This study examines contemporary Spanish dystopian literature and films (in)directly related to the 2008 financial crisis from an urban cultural studies perspective. It explores culturally-charged landscapes that effectively convey the zeitgeist and reveal deep-rooted anxieties about issues such as globalization, consumerism, immigration, speculation, precarity, and political resistance (particularly by Indignados [Indignant Ones] from the 15-M Movement). The book loosely traces the trajectory of the crisis, with the first part looking at texts that underscore some of the behaviors that indirectly contributed to the crisis, and the remaining chapters focusing on works that directly examine the crisis and its aftermath. This close reading of texts and films by Ray Loriga, Elia Barceló, Ion de Sosa, José Ardillo, David Llorente, Eduardo Vaquerizo, and Ricardo Menéndez Salmón offers insights into the creative ways that these authors and directors use spatial constructions to capture the dystopian imagination.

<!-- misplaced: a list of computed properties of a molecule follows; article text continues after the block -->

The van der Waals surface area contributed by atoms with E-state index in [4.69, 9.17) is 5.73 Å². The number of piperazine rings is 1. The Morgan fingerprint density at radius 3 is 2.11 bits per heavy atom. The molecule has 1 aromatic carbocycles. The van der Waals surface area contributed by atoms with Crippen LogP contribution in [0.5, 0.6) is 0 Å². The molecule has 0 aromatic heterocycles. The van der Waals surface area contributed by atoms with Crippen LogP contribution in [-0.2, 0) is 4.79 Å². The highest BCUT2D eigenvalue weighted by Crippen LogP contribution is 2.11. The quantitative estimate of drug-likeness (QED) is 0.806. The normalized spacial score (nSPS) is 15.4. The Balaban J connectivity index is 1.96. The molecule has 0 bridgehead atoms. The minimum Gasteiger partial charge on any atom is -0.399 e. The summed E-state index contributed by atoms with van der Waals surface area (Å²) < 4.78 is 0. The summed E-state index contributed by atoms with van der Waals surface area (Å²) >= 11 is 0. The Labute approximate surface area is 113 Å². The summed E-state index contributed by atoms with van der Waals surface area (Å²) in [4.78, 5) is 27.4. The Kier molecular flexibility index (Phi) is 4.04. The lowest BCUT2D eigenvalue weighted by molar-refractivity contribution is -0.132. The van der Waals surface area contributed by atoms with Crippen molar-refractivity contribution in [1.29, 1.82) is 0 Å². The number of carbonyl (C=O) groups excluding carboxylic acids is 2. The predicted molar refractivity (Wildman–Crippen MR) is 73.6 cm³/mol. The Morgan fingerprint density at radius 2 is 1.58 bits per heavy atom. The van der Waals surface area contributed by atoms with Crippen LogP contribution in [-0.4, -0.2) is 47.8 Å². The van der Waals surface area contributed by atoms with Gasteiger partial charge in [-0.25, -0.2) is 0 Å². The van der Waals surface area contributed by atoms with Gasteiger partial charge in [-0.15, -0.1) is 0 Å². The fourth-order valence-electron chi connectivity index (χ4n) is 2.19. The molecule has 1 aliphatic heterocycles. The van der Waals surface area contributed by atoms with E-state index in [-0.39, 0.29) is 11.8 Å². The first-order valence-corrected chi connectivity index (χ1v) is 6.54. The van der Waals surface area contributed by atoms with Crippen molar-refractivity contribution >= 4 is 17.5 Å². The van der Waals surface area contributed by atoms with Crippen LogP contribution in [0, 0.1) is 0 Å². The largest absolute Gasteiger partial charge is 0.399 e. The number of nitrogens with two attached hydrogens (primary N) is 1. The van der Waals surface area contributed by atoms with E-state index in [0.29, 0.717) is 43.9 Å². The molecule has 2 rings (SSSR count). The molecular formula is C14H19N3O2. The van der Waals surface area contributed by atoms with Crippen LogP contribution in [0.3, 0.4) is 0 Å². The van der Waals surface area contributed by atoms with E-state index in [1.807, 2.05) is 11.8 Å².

Table of Contents
2. The Path to Voluntary Confinement: Dystopian Spaces of Consumerism in Ray Loriga’s Tokio ya no nos quiere
3. Grafting the Global North onto the Global South: Dystopian Transhumanism in Elia Barceló’s “Mil euros por tu vida”
4. The Architecture of Avarice in Ion de Sosa’s Sueñan los androides or: How I Learned to Stop Worrying about the Economic Crisis and Love the Sheep
5. Sensescapes of Precarity in El salario del gigante by José Ardillo, Madrid: frontera by David Llorente, and Nos mienten by Eduardo Vaquerizo
6. The Cartography of In/subordination in El sistema by Ricardo Menéndez Salmón